By Robert Gascoigne
Western liberal societies are characterised through tales: a favorable tale of freedom of judgment of right and wrong and the popularity of neighborhood and human rights, and a adverse tale of unrestrained freedom that ends up in self-centeredness, vacuity, and the harmful compromise of human values. Can the Catholic Church play a extra significant position in helping liberal societies in telling their higher tale? Australian ethicist Robert Gascoigne thinks it may possibly. In "The Church and Secularity" he considers the which means of secularity as a shared area for all electorate and asks how the Church can give a contribution to a sensitivity to - and appreciate for - human dignity and human rights. Drawing on Augustine's "City of God" and "Vatican II's Gaudium et spes", Gascoigne translates the that means of freedom in liberal societies in the course of the lens of Augustine's "two loves," the affection of God and neighbor and the affection of self, and divulges how the 2 are hooked up to our modern adventure. "The Church and Secularity" argues that the Church can serve liberal societies in a good approach and that its personal social identification, rooted in Eucharistic groups, has to be sure up with the fight for human rights and resistance to the commodification of the human in all its kinds.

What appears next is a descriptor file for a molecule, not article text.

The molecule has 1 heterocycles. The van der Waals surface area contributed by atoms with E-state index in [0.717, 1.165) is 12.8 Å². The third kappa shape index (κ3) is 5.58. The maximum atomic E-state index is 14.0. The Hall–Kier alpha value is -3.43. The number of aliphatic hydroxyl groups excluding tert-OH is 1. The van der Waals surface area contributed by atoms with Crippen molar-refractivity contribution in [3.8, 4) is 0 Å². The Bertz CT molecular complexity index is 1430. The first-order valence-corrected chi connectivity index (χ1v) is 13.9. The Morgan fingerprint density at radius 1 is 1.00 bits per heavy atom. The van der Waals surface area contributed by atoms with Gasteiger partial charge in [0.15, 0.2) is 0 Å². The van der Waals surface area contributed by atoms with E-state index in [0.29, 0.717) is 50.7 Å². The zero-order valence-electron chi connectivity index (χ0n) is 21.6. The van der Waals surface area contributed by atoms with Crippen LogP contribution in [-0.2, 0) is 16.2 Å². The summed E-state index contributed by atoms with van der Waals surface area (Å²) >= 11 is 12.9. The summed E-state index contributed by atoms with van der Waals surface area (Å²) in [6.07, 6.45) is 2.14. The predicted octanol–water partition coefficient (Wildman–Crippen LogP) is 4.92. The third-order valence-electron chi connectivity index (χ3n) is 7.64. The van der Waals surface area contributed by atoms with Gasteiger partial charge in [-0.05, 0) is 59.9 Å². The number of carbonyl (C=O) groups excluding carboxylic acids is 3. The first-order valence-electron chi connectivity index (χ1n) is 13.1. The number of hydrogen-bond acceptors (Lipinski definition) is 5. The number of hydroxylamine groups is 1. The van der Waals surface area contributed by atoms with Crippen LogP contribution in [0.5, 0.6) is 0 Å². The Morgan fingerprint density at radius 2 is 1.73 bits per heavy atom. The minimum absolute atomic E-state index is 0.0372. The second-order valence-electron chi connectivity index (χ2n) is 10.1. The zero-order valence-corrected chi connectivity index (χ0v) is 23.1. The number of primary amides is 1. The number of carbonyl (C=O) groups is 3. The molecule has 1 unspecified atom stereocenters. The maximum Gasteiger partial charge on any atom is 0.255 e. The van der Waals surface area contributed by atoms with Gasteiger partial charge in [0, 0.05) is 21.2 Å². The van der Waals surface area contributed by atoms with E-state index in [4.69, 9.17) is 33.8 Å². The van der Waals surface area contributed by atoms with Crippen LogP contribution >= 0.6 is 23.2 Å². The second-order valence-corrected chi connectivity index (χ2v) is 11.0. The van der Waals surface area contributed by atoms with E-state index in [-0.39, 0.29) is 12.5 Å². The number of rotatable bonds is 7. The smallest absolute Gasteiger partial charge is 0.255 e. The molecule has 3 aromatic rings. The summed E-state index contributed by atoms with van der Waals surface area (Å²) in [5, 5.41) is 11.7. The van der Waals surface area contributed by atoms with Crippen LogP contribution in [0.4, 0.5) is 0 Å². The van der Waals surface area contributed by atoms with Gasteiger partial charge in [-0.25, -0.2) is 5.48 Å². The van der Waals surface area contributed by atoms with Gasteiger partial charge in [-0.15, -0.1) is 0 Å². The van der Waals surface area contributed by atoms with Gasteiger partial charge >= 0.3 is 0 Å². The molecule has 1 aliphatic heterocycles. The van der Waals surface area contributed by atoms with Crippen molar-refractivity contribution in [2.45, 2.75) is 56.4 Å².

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Additional resources for The Church and Secularity: Two Stories of Liberal Society (Moral Traditions)
In considering how the Church can help liberal society tell its better story in this post-Christendom age, it is illuminating to consider Augustine’s seminal analysis of the two stories of freedom: his conception of human, and indeed cosmic, history as a dramatic narrative of the conflict between two cities—the heavenly and the earthly. ” Some contemporary writers find support in the City of God for their rejection of the secular liberal state as a site for positive Christian action. 36 Yet an equivalence of the visible Church with Augustine’s “heavenly city,” and of the state with his “earthly city,” is fundamentally flawed.
39. 40. 1. 4 42. 43. 44. 45. 46. modern “nation-state,” and Augustine’s analysis of the libido dominandi in the Roman empire “carries over—mutatis mutandis—to the tragic politics of the liberal state” (206). Augustine, City of God, trans. H. Bettenson (Harmondsworth: Penguin Classics, 1984) XV:1, 595. All subsequent references are to this edition. R. W. Dyson, The Pilgrim City: Social and Political Ideas in the Writings of St. Augustine of Hippo (Woodbridge, Suffolk: Boydell Press, 2001), 10–11.
2. 2 23. 24. 25. ” This gave “them a way to justify and safeguard claims to autonomy and self-direction” (348), which led in turn to the “idea of a right as a subjective power of the individual” (350), giving rise to a distinctive claim and existing prior to particular social arrangements. The key scriptural influence on this was the doctrine of the imago Dei, which was linked to the capacity for moral discernment that belongs to every human being. O’Donovan, The Desire of the Nations, 230. , 274.